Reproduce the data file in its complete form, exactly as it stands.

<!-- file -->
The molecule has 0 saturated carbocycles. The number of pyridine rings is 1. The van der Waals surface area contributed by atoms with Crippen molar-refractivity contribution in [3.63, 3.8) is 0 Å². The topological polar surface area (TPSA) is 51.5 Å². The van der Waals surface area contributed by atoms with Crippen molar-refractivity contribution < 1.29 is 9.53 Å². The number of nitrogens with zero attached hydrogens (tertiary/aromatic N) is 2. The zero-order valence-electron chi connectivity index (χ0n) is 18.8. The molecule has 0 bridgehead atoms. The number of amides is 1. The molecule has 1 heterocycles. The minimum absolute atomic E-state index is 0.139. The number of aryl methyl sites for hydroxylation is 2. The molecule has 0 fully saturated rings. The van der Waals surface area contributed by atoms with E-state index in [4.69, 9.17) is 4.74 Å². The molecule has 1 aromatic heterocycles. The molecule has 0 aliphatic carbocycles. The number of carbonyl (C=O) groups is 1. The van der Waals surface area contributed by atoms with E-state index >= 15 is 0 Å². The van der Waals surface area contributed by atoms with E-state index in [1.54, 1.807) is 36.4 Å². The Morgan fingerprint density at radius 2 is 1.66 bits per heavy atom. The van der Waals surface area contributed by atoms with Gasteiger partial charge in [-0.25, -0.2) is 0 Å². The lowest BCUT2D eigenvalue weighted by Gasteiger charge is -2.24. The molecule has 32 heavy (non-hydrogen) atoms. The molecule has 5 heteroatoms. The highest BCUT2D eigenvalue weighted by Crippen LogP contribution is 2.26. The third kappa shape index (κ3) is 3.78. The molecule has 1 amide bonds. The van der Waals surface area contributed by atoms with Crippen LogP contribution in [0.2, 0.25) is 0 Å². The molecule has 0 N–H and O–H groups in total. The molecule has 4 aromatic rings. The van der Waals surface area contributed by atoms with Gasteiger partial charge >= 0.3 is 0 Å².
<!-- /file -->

The molecule has 0 saturated carbocycles. The number of pyridine rings is 1. The van der Waals surface area contributed by atoms with Crippen molar-refractivity contribution in [3.63, 3.8) is 0 Å². The topological polar surface area (TPSA) is 51.5 Å². The van der Waals surface area contributed by atoms with Crippen molar-refractivity contribution < 1.29 is 9.53 Å². The number of nitrogens with zero attached hydrogens (tertiary/aromatic N) is 2. The zero-order valence-electron chi connectivity index (χ0n) is 18.8. The molecule has 0 bridgehead atoms. The number of amides is 1. The molecule has 1 heterocycles. The minimum absolute atomic E-state index is 0.139. The number of aryl methyl sites for hydroxylation is 2. The molecule has 0 fully saturated rings. The van der Waals surface area contributed by atoms with E-state index in [4.69, 9.17) is 4.74 Å². The molecule has 1 aromatic heterocycles. The molecule has 0 aliphatic carbocycles. The number of carbonyl (C=O) groups is 1. The van der Waals surface area contributed by atoms with E-state index >= 15 is 0 Å². The van der Waals surface area contributed by atoms with E-state index in [1.54, 1.807) is 36.4 Å². The Morgan fingerprint density at radius 2 is 1.66 bits per heavy atom. The van der Waals surface area contributed by atoms with Gasteiger partial charge in [-0.25, -0.2) is 0 Å². The lowest BCUT2D eigenvalue weighted by Gasteiger charge is -2.24. The molecule has 32 heavy (non-hydrogen) atoms. The molecule has 5 heteroatoms. The highest BCUT2D eigenvalue weighted by Crippen LogP contribution is 2.26. The third kappa shape index (κ3) is 3.78. The molecule has 1 amide bonds. The van der Waals surface area contributed by atoms with Crippen LogP contribution in [0.2, 0.25) is 0 Å². The molecule has 0 N–H and O–H groups in total. The molecule has 4 aromatic rings. The van der Waals surface area contributed by atoms with Gasteiger partial charge >= 0.3 is 0 Å².